STA, 3 March 2021 - The national Seismology Office has presented a new seismic hazard map for Slovenia, taking into account the latest seismic and geo-tectonic data. The upgraded danger levels and risk assessment are based on the new findings of the past two decades.
The old seismic hazard map dates back to 2001 and the new one will step into force when the changes to the earthquake resistant construction legislation are passed.
Based on the new earthquake risk assessment, engineers will establish whether national building codes in line with the Eurocode 8 seismic hazard zoning standards need to be changed.
The new map shows peak ground acceleration as well as spectral acceleration to include all possible building frequencies.
Seismic hazard levels are assessed for firm ground sites using earthquake sources probability assessment and taking into account the expected lifespan of average buildings.
The upgraded version was drawn up based on the latest data used for the new European seismic hazard map and specific regional circumstances. The list of earthquakes in the country and its vicinity has been brought up to date as well.
Active faults or ground breaks and their sources, defined by the Geological Survey of Slovenia, have been included in the map for the first time ever, meaning risk levels are now assessed not just on the basis of previous quakes but also on potential fault hotspots.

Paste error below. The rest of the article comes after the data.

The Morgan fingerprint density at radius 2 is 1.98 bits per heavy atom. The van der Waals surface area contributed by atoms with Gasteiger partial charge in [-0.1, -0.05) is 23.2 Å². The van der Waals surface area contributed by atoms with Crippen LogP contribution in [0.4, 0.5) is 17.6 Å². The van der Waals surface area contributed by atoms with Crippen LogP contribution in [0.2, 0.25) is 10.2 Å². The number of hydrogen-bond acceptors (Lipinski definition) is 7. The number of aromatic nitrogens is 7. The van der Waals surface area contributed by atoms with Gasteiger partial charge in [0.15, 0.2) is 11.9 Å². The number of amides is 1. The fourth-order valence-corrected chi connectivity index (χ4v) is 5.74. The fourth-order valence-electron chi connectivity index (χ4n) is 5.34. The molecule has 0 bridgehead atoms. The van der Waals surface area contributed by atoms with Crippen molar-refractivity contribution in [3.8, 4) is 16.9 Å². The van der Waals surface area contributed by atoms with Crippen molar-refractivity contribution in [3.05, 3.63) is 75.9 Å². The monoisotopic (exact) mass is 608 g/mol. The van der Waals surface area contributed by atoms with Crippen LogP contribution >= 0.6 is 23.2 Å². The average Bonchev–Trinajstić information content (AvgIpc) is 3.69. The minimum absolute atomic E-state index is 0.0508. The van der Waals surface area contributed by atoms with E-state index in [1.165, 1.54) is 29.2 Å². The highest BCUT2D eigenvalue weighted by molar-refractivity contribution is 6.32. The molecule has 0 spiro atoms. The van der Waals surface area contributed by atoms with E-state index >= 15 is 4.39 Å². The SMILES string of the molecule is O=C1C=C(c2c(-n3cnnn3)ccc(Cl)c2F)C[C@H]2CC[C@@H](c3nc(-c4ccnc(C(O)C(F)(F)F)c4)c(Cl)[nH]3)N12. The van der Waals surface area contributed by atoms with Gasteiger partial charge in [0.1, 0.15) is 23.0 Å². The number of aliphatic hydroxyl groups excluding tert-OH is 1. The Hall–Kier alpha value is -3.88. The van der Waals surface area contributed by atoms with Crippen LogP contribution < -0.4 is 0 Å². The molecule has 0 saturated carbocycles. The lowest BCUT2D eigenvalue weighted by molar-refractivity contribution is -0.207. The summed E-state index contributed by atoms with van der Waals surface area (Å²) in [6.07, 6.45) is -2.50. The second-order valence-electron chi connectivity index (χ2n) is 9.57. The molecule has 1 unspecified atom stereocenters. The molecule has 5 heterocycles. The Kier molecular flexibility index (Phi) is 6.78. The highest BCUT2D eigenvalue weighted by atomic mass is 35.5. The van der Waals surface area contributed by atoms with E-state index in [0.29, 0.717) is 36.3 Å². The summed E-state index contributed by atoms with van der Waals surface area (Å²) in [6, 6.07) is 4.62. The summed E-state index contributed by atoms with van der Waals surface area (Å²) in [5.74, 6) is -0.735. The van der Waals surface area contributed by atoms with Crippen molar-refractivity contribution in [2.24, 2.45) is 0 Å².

Areas with the highest earthquake hazard in Slovenia are the Posavje region in the east, the Novo Mesto area in the south-east, the capital Ljubljana and certain areas in the north-west and west of the country, particularly the Kobarid, Bovec and Idrija areas. On the other hand, the coast, the Maribor area and the north-east are safest.
If you’d like to keep up-to-date with the latest in seismic activity as it relates to Slovenia, there’s the government website (in Slovene) here, while an international site, in English and searchable by location, is here.